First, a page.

How we ingest /absorb Heavy Metals?
Heavy Metals Toxicity and the Environment
" In many areas of metal pollution, chronic low dose exposure to multiple elements is a major public health concern."
This study looks at Arsenic,Lead, Mercury, Cadmium and Chromium.
Read study >> https://www.ncbi.nlm.nih.gov/pmc/articles/PMC4144270/
Sources and routes of Lead exposure
People can become exposed to lead through occupational and environmental sources.
This mainly results from:
inhalation of lead particles generated by burning materials containing lead, for example, during smelting, recycling, stripping leaded paint, and using leaded gasoline or leaded aviation fuel; and
ingestion of lead-contaminated dust, water (from leaded pipes), and food (from lead-glazed or lead-soldered containers).
An additional source of exposure is the use of certain types of unregulated cosmetics and medicines. High levels of lead have, for example, been reported in certain types of kohl, as well as in some traditional medicines used in countries such as India, Mexico and Viet Nam. Consumers should therefore take care only to buy and use regulated products.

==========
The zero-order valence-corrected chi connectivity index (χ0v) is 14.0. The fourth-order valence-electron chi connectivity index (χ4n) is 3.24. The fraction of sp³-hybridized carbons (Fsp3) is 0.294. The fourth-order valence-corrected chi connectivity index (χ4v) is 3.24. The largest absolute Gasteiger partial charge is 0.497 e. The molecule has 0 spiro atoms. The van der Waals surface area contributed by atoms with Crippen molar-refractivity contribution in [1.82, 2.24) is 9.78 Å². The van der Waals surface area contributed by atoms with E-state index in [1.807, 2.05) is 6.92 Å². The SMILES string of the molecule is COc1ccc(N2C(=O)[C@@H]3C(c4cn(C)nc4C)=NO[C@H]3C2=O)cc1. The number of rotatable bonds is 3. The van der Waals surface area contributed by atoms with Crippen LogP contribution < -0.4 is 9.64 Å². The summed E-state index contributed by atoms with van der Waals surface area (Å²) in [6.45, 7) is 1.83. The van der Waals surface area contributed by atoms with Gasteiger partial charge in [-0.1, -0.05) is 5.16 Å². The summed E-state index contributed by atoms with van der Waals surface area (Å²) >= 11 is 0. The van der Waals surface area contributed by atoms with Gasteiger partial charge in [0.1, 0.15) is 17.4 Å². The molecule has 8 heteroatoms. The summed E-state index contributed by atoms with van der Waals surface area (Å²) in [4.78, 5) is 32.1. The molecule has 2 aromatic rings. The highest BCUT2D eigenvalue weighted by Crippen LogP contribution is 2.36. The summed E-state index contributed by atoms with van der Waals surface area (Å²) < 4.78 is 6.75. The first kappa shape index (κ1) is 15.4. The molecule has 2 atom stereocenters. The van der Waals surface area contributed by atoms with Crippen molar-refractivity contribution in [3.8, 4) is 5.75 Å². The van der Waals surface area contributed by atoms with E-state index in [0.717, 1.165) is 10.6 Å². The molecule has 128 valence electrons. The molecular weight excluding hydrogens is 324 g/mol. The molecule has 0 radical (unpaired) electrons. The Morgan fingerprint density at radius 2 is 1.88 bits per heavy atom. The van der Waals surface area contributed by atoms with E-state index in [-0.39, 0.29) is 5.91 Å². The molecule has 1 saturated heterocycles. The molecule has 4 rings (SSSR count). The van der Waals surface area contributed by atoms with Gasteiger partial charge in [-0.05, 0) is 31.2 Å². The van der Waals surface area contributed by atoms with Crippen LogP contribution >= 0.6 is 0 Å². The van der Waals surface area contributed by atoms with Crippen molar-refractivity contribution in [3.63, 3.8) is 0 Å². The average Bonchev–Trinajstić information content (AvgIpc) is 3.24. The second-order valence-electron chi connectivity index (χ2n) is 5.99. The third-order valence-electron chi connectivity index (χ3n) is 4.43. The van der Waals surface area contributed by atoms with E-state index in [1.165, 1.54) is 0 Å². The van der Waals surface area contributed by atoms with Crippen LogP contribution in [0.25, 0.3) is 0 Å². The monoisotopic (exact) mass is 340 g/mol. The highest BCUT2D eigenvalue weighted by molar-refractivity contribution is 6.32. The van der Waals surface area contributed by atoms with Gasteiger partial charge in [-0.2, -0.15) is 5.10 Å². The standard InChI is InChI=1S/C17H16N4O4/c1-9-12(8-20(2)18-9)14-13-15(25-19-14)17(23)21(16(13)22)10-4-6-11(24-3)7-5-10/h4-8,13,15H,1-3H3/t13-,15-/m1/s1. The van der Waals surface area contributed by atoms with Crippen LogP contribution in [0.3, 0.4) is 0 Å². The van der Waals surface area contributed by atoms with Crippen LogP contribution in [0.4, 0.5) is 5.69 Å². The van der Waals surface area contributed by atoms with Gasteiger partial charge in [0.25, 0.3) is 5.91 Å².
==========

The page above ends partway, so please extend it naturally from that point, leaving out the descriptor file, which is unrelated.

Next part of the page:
Once lead enters the body, it is distributed to organs such as the brain, kidneys, liver and bones. The body stores lead in the teeth and bones where it accumulates over time.
source for above: WHO - http://www.who.int/news-room/fact-sheets/detail/lead-poisoning-and-health
Also see - Lead exposure in Ireland
You can search PubMed for additional peer reviewed studies for any subject mentioned on this page.
Exposure to heavy metals - 46562 studies
Search PubMed - using search terms in bold:
* numbers of studies available as of Oct-2018
Heavy metals in water - 67383 studies
Heavy metals in Foods - 43514 studies
Occupational heavy metal exposure - 9318 studies
Additional Routes of Exposure
Extensive list from Australian site.
Lead Toxicity - Where Is Lead Found
Lesser Known Sources of Exposure to Lead